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Old 01-07-2005, 03:59 PM   #1
Firestorm
 
Join Date: Jan 2005
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Default How to protect paint jobs on miniatures??

In the past, I have purchased the Deluxe Ogre and Deluxe GEV games, several boxed Ogre miniature sets, and several individual packaged Ogre miniatures.

I have assembled and painted most of them. I painted them with acrylic paints. I have noticed that the acrylic paints seem to wear off some parts of the miniatures relatively easily as the miniatures are handled. Up to this point, I have gone back and touched up the paint jobs as needed.

My sons and I are anxious to try playing some Ogre/GEV scenarios with the miniatures, but I am hesitant to use them because I am afraid to cause the paint to wear off while handling the miniatures during gameplay.

Richard Kerr has done an excellent job at painting the miniatures that I have seen.

Is there a better way to protect the paint jobs on the miniatures and make them more durable?

Is there a finish I can apply that might help?

Thanks.

Randy
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Old 01-07-2005, 04:08 PM   #2
GoatRider
 
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Default Re: How to protect paint jobs on miniatures??

There are two parts to making a paint job stay on- what you put under your paint, and what you put over it.

First, you need to thoroughly wash your minis. Sometimes they use mold release, and other oils might get on it during the manufacturing process. Also, during assembly you probably got skin oils on the miniature. Both of these will prevent the primer from sticking.

Next, you need to use a good primer. Primer is best done with spray paint. But it's not ordinary spray paint- it has adhesives to make it stick better to bare metal or plastic, and grit to make it rougher and easier to paint on. If it doesn't say "primer" on the can, it's just ordinary spray paint (one exception- I think Games Workshop in UK sells their primer as "chaos black" or "bone white". GW in the US still calls it primer). Let your primer dry for at least 24 hours, better would be 48, if you use acrylic paints. Although it may feel dry to the touch, it will still be outgassing solvents which can weaken the acrylic.

After painting, make sure you let it dry for at least 2 days. Again, it might feel dry, but it takes a couple days for acrylic to fully cure and reach full strength. If you seal it in, it will always be weak.

Finally, varnish it. If you don't want it to look shiny like varnish, use "Testor's Dullcote" spray varnish, which is the only truly matte varnish I know of. Some people think it doesn't protect very well, and will spray a cheaper varnish first to protect, and then kill the shine with Dullcote. If there are some areas that need to be shiny, spray with Dullcote first, then use any brush-on gloss varnish. I haven't yet found a bad brush-on gloss varnish.

Oh- one more thing. Storage. If you let the minis bang into each other, that will chip the paint off far faster than your hands will rub it off. Make sure you minis are separated in some way, at least by wrapping them in tissue. Most people use carriers with foam compartments the right size for each mini.
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Last edited by GoatRider; 01-07-2005 at 04:11 PM.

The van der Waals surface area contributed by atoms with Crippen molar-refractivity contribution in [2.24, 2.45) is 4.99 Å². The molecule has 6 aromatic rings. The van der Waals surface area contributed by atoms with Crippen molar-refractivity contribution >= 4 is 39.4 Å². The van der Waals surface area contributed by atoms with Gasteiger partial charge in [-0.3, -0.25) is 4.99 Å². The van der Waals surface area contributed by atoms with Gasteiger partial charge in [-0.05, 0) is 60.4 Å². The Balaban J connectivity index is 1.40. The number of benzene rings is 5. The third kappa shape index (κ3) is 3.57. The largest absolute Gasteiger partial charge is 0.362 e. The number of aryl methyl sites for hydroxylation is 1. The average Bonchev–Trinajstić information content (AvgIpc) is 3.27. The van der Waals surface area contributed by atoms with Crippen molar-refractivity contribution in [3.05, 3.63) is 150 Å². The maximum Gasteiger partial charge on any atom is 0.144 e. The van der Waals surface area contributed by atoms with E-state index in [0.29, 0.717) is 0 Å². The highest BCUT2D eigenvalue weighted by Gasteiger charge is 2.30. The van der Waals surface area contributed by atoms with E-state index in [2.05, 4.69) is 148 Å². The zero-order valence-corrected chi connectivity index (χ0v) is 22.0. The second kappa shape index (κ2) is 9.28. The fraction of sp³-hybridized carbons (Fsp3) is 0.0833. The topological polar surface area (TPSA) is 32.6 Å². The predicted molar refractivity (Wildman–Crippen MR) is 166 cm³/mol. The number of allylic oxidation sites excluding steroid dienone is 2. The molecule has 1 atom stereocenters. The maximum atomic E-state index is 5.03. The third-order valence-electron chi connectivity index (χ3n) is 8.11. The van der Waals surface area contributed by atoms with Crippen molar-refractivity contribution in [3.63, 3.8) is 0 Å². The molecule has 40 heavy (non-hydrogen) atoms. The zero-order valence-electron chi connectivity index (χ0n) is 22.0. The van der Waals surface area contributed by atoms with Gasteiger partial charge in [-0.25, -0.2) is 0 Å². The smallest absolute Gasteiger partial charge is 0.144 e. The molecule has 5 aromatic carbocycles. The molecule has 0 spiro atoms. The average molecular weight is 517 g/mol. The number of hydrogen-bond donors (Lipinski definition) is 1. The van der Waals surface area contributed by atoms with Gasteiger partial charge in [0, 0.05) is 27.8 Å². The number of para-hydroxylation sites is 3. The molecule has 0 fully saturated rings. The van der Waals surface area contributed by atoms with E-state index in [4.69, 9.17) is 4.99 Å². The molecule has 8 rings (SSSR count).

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Old 01-07-2005, 04:33 PM   #3
Firestorm
 
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Default Re: How to protect paint jobs on miniatures??

Thanks for taking the time to respond to my inquiry.

So far, I have followed each of the steps you mentioned except for spraying with Dullcote. I cleaned the miniatures parts, washed them, assembled the miniatures. I then applied Games Workshop White Primer and waited for days or weeks before painting them. It is during the painting phase that I notice that the paint sometimes rubs off the corners, edges, and other protruding surfaces that I may hold as I am painting other parts of the miniature. Maybe I did not wait long enough after applying one color before applying a different color?

I actually have not tried to actually use the miniatures in game play yet because I had read that I needed to spray with Dullcote or something similar. I have been finishing painting all of each army's units and plan to spray Testor's Dullcote when I can spray an entire batch at one time. Up to this point, I have been hesitant to finish this step with only one or two miniatures at a time.

Also, I have found that as I have gone along, my painting technique and skill have improved. As a result, I have been going back and applying some highlights that I had not previously done.

All this being said, our two sons and I are looking forward to the time when I have enough units for both sides so we can try some Ogre and GEV scenarios. Our oldest son likes Ogre and GEV almost as much as I do and is pretty good at it. The two of us like war games, strategy games, and computer games more than my wife and our youngest son do.

Our sons like the paint schemes on the Ogres and the other units I have done so far and are anxious to try them out in battle. Our oldest son especially wants to battle an Ogre Mk VI vs. a Doppelsoldner as well as try a version of the "Destroy the Command Post" where a Mk VI is attacking.

Thanks again for your input. I am glad that I have done all the proper steps so far. I just need to apply the Dullcote... after finishing the infantry...

Randy
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Old 01-07-2005, 04:42 PM   #4
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Default Re: How to protect paint jobs on miniatures??

Quote:
Originally Posted by Firestorm
It is during the painting phase that I notice that the paint sometimes rubs off the corners, edges, and other protruding surfaces that I may hold as I am painting other parts of the miniature. Maybe I did not wait long enough after applying one color before applying a different color?